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The 2020 Elections and the Anti-War Cause

To make passionate arguments against the war machine can be a key part of the fight as well as contributing to building a long-term anti-war movement. The critique of militarism, both at home and abroad, is a crucial part of the resistance to Trump.

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Those in the social justice movement will no doubt be rightly concerned with defeating Donald Trump in the 2020 election.  A lot obviously rides on its result.  For those of us concerned about global issues of war and peace, as well as the dehumanization and militarization of our society and culture; how can we intervene effectively?

While foreign policy issues occasionally surface in, say, the Democratic debates or the impeachment hearings  (that are ostensibly about bad behavior with Ukraine and Russia), the issues of endless war, rampant militarism, or the threat of world fascism barely makes a ripple.  Instead, Pete Buttigieg misses no opportunity to flaunt his military pedigree; Elizabeth Warren humanizes herself by invoking her brothers’ military careers, while Alexander Vindman officiously insists on being referred to as Lt.-Col as he testifies be-medaled in uniform.   These people are not lying; just performing to a perceived norm.  

Both parties feature military imagery to symbolize toughness, patriotism, and resilience .The right has also been successful at conflating criticism of a war with attacks on American soldiers, even as these wars become obvious disasters. Framing war opponents as unpatriotic traitors has put us on the defensive.  Fealty to our military is required for media legitimacy.  Outside the wild cards of Tulsi Gabbard (who also touts her military experience) and Marianne Williamson, only Bernie Sanders consistently addresses these issues, though these concerns tend to be overshadowed by controversies over Medicare For All or his hard earned aversion to Wall Street.

According to numerous surveys, the military is our most respected institution.  This has not always been so; by the end of the war in Southeast Asia or even in the 1990s, the military was much less revered.  Today retired generals get an automatic pass to play the pundit, while knowledgeable and astute antiwar critics are at best tokenized.   Despite its repeated and multiple failures abroad, the military is largely immune from criticism.  The military has failed to win “hearts and minds” abroad, but has been wildly successful at home, as the Pentagon has waged an extensive and relentless campaign.  Much of that expensive effort is a response to the great difficulty the Pentagon has meeting its recruiting quotas, especially for the army.[1]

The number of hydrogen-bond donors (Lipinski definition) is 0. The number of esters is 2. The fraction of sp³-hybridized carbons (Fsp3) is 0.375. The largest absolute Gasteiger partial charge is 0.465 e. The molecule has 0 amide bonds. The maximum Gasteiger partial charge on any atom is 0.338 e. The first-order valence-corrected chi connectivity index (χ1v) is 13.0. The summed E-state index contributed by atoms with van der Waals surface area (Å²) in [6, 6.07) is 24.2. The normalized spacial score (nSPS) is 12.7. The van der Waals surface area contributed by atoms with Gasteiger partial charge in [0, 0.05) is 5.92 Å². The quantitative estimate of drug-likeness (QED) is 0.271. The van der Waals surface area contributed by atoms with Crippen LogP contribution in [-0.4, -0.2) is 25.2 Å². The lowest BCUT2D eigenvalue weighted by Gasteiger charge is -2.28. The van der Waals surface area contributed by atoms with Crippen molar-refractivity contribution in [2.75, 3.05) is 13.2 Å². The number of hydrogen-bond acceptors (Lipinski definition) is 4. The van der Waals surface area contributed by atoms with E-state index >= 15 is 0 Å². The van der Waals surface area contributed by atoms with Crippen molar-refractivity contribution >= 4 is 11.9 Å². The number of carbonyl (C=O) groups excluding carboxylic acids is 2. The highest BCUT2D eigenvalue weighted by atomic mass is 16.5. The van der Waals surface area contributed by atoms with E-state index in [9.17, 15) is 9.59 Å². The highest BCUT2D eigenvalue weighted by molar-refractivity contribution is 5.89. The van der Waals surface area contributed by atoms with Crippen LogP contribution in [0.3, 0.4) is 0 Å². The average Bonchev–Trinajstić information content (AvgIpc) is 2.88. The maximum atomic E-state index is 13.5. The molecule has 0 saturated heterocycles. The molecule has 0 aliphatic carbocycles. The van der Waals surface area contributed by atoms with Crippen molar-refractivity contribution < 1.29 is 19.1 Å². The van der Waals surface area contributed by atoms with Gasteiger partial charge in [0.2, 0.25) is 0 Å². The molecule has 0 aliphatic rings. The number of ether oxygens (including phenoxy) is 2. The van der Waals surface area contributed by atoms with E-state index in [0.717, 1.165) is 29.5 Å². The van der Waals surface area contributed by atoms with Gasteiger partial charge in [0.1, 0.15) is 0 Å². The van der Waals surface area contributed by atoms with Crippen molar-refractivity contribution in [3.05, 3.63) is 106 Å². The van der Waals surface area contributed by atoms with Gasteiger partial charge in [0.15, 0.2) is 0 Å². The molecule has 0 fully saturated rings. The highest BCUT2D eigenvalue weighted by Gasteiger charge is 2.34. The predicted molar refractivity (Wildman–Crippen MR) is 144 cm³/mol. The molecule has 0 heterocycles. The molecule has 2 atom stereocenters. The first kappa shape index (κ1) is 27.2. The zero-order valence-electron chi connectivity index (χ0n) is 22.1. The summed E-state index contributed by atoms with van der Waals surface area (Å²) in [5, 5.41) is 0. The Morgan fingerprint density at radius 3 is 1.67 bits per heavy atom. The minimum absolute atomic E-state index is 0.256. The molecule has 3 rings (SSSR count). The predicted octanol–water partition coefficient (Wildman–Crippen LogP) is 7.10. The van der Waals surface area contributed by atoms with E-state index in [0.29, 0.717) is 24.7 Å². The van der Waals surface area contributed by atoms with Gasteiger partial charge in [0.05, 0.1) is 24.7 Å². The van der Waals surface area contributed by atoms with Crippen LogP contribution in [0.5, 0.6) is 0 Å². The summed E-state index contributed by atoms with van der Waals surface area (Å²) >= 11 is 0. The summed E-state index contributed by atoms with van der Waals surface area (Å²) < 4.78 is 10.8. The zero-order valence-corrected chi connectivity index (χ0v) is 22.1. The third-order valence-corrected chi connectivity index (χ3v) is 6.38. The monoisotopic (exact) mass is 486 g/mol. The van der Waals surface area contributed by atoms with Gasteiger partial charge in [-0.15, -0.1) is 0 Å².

One result of the adulation of the military is the normalizing of an enormous military budget--over $600 billion dollars, equal to the total military budgets of the next 7 largest spending nations. We have a rising military budget side by side with a shrinking social welfare budget, while the US boasts the highest child poverty rate (25%) in the ‘developed’ world.  Another consequence is the framing of social problems as problems of social control; abroad in ongoing wars; at home flooding the police with military hardware, arming teachers, locking up the marginalized; and treating the southern border as a war zone in a one-sided barbaric war.

Most Americans know of the war in Afghanistan and of continuing involvement in Iraq, but few are aware that as The Nation reportsthe United States has approximately 800 formal military bases in 80 countries, a number that could exceed 1,000 if you count troops stationed at embassies and missions and so-called “lily-pond” bases, with some 138,000 soldiers stationed around the globe. [2]Brown University’s “Costs of War” puts the price tag for post 9/11 wars at $6.4 trillion.[3]  Furthermore, thanks to deliberately manufactured induced ignorance and amnesia, very few Americans are aware that since World War II, the US military has been reportedly responsible for the deaths of possibly 20 million people in 37 different nations.[4]

The US supports Israel’s ongoing oppression of Palestinians, and Saudi Arabia’s war destroying Yemen, as well as right wing autocrats around the world from Brazil to Hungary to India to the Philippines.  The US is engaged all over Africa, as Nick Turse informs us.[5]  The never-ending war on terror has only succeeded at spreading terrorist groups and producing floods of refugees, which have fed the hysteria that has sparked the rise of the populist right in the western world.[6]